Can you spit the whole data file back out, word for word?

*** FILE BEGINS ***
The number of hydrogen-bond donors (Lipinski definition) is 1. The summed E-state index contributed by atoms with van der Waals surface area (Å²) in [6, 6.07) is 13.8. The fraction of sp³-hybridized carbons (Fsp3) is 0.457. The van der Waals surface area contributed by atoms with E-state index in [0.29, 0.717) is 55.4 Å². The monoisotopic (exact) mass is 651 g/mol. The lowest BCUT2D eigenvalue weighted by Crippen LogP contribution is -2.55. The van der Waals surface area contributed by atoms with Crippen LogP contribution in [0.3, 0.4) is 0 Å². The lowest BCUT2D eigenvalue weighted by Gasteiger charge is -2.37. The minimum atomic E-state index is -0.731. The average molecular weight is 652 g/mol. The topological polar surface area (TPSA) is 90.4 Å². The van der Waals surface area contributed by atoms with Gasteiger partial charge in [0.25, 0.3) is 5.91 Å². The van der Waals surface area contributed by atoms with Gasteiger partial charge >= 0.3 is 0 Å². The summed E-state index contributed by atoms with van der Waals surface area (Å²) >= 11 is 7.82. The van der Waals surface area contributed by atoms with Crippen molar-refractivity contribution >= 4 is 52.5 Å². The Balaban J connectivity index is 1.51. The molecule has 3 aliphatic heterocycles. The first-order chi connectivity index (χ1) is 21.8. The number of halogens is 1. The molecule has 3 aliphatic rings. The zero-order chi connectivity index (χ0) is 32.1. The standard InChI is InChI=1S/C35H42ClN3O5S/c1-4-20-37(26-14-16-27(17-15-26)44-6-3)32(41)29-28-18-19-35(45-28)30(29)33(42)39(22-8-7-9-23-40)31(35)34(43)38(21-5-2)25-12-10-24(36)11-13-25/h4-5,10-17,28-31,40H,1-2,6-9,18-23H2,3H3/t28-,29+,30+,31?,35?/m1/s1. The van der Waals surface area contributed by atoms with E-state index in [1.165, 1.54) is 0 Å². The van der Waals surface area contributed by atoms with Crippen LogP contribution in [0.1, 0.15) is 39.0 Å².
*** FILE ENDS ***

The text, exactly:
The number of hydrogen-bond donors (Lipinski definition) is 1. The summed E-state index contributed by atoms with van der Waals surface area (Å²) in [6, 6.07) is 13.8. The fraction of sp³-hybridized carbons (Fsp3) is 0.457. The van der Waals surface area contributed by atoms with E-state index in [0.29, 0.717) is 55.4 Å². The monoisotopic (exact) mass is 651 g/mol. The lowest BCUT2D eigenvalue weighted by Crippen LogP contribution is -2.55. The van der Waals surface area contributed by atoms with Crippen LogP contribution in [0.3, 0.4) is 0 Å². The lowest BCUT2D eigenvalue weighted by Gasteiger charge is -2.37. The minimum atomic E-state index is -0.731. The average molecular weight is 652 g/mol. The topological polar surface area (TPSA) is 90.4 Å². The van der Waals surface area contributed by atoms with Gasteiger partial charge in [0.25, 0.3) is 5.91 Å². The van der Waals surface area contributed by atoms with Gasteiger partial charge >= 0.3 is 0 Å². The summed E-state index contributed by atoms with van der Waals surface area (Å²) >= 11 is 7.82. The van der Waals surface area contributed by atoms with Crippen molar-refractivity contribution >= 4 is 52.5 Å². The Balaban J connectivity index is 1.51. The molecule has 3 aliphatic heterocycles. The first-order chi connectivity index (χ1) is 21.8. The number of halogens is 1. The molecule has 3 aliphatic rings. The zero-order chi connectivity index (χ0) is 32.1. The standard InChI is InChI=1S/C35H42ClN3O5S/c1-4-20-37(26-14-16-27(17-15-26)44-6-3)32(41)29-28-18-19-35(45-28)30(29)33(42)39(22-8-7-9-23-40)31(35)34(43)38(21-5-2)25-12-10-24(36)11-13-25/h4-5,10-17,28-31,40H,1-2,6-9,18-23H2,3H3/t28-,29+,30+,31?,35?/m1/s1. The van der Waals surface area contributed by atoms with E-state index in [1.165, 1.54) is 0 Å². The van der Waals surface area contributed by atoms with Crippen LogP contribution in [0.1, 0.15) is 39.0 Å².